Let me ask you this question. Why is it so difficult to get that point of view across effectively in the pubic arena? How is it that the Board voluntarily entered into the Consent Decree, given the ramifications that you just described?

I'm one of the few members still on the Board that voted for the Consent Decree. And when we voted for it the analysis we received from our attorneys indicated that we would have flexibility in how we met the Decree's requirements. We felt that we could take steps to improve service and quality, without eliminating the ability to fund other needs such as rail and highways. The way the interpretation has evolved through the courts has frankly not been what the Board expected.

John, let me close by saying that the Mayor of LA has three appointees to the MTA Board. Given your length of service on the Board, what impact is the new Mayor's team having on the focus, agenda and deliberations of that body?

The Mayor and his team are proving to be quick studies. Moreover, Hall Bernson provides an important link to prior Board deliberations and decisions through his continuing service on both the MTA and Metrolink boards. They're certainly engaged in transit issues-from reversible lanes to intersection improvements. And as the largest City in Southern California, their input will continue to play an important part in the future direction of the MTA.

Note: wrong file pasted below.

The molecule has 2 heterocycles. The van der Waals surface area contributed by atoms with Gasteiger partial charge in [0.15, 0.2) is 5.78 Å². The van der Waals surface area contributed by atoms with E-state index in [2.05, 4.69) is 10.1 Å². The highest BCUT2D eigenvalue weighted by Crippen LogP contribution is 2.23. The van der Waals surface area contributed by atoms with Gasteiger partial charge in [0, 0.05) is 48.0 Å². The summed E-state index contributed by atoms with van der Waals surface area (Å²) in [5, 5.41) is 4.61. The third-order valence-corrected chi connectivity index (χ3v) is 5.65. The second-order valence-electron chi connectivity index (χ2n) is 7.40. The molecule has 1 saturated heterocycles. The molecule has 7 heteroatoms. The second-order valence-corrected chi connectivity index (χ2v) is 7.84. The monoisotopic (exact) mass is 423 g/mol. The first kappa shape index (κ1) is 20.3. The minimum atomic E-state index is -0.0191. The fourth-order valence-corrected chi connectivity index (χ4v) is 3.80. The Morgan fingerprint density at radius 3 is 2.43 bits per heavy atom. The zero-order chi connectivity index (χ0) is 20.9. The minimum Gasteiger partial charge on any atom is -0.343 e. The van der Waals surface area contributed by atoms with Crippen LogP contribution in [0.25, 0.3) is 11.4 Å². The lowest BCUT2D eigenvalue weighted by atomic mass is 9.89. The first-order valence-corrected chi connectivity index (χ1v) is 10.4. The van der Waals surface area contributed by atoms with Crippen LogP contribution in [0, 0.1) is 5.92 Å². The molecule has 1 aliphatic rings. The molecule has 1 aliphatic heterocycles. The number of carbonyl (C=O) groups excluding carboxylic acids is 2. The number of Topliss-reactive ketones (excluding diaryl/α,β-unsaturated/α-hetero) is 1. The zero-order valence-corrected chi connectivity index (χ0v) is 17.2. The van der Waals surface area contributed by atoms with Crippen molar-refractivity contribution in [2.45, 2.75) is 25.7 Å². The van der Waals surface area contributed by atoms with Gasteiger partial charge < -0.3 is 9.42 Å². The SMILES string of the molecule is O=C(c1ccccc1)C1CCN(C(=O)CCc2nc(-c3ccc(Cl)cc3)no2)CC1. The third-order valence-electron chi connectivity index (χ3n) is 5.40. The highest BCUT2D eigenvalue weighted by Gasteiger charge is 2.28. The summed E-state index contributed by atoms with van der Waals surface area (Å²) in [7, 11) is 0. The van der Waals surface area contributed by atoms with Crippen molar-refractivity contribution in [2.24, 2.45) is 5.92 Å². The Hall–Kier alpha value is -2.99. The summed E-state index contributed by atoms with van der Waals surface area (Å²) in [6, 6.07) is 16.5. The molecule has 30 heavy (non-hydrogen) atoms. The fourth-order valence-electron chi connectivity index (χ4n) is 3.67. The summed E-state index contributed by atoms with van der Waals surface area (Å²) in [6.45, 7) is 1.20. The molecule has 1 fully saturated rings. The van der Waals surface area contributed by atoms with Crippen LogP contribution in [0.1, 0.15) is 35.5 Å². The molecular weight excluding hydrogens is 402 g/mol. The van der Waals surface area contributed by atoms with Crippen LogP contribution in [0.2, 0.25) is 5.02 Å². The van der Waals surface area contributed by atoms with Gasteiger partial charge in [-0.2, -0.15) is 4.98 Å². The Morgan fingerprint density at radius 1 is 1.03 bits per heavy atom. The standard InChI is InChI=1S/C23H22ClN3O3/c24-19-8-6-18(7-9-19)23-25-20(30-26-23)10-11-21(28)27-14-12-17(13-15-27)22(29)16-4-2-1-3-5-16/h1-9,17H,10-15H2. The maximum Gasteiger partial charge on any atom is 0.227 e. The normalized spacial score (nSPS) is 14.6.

A year from now, if we interview you again, what should we hold up as benchmarks to measure the success of your Board and the MTA?

All of us in public service face tremendous uncertainty now based on the incidents of Sept. 11. For example, how will our overall funding be affected? What will happen with sales tax? A question a year from now may focus on whether we are providing appropriate levels of security? Can we successfully negotiate contracts with our partners in organized labor?

Over the next year we must develop clear indicators that address when and where MTA should or should not be operating service. What measurable standards are available to indicate whether we have quality or lack quality in terms of the service that we provide?

Those areas need a lot of work. But they have become too specific to look at only through a financial lens, they must be looked at through the added perspective of both resource allocation and the provision of a sustainable transportation system. That's what we will be looking to gain from Mr. Snoble's transit expertise. And those items are what you should look to over the next year as to measuring success.